Sooo.. I now have a loadcell brake. A brake pedal that no longer translates motion into a signal, but pressure. How did I do that? Did I pull out the 100€ needed for a plug&play kit? Following the theme of this thread, of course I did not.
Instead I googled around a little, and came across this forum thread made by user RacingMat
https://www.xsimulator.net/com ... ke-pedal-short-tuto.6042/
Second page of it makes mention of the Nintendo Wii Balance Board as a good source for load cells (four of them, all in Wheatstone layout)
So I went on ebay, found a board like that for 7€. The three listed electronic components were another ~13€.
The Balance Board without its bottom cover. Really sturdy build, all metall. Sticker says 150kg max... I believe it can take double. Safety factor ftw
Each corner has a Wheatstone bridge with two nice mounting plates. Internet says each of these is rated for 75kg max
Each metal-metal bolt has loctite applied - Nintendo does not mess around
Cue a few hours of tinkering, taking measurements on the G25 pedal, scavenging through my scrap metal bin. This is the bottom part, as you can see it uses the Nintendo mounting plates, as those probably guarantee the best pressure actuation of the load cell itself. The square alu tube acts as the guide for the spring (heaviest spring I had left from my earlier endeavours).
Installed. Needed a few attacks with the Dremel to make it all fit in the original rail.
Upper part installed. I was lucky to have a piece of stainless tube laying around that fits neatly,but not too tightly into the spring. This is somewhat essential to guide the whole contraption and stop it from folding up- or downwards. Tho with the original pedal layout the motion of the cylinder is almost linear. Upper mount, lower mount and centre of the loadcell are all on one axis.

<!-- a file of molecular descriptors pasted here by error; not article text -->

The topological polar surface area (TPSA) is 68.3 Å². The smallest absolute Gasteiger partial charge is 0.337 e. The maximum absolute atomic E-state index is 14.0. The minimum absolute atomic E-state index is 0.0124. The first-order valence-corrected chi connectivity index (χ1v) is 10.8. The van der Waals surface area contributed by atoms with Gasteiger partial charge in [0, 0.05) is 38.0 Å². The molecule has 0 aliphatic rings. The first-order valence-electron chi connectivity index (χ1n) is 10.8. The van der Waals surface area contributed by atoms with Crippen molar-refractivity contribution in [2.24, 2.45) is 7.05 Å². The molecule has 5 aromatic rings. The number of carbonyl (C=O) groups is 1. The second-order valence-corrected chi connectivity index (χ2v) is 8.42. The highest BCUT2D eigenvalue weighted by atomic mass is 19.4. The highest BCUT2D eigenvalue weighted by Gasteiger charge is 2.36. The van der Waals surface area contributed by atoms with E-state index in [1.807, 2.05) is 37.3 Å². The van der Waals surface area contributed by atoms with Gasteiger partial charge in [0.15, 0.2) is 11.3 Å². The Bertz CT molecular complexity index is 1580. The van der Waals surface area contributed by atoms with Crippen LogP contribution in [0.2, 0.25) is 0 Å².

The stainless tube is ~25mm shorter than the spring, meaning I still have some motion in the pedal before the tube touches a layer of vinyl inside the alu square. This took some tries, initially it was too long.
Now onto wiring:
The thread linked above has it in detail, which parts you need to amplify the loadcell signal into something that is readable like a poti. I needed some brain acrobatics to translate it for the "Nintendo bridge".
Important: If you want to wire it like I did, DON'T choose wiring loom this thick. This was an old PSU loom, many nice colours to keep it tidy, but after soldering the whole thing was so stiff that I almost bend the pins off the chip.
Last line reads:
E+ E- A- A+
Blue Green White Red (colours of the wires already on the load cell)
This is how it all splices into the G25 brake pedal wiring. I did it like this just in case it wouldn't work, to easily be revertible.
With some electric tape applied. I've since secured everything with some hot glue in an old tupperware box, with a small hole for the gain resistor to peak through, which you need to for fine tuning.
And it works fine ingame, no additional controllers needed, its the normal Driving Force GT brake pedal.
Now I only need to finetune myself for the new hardware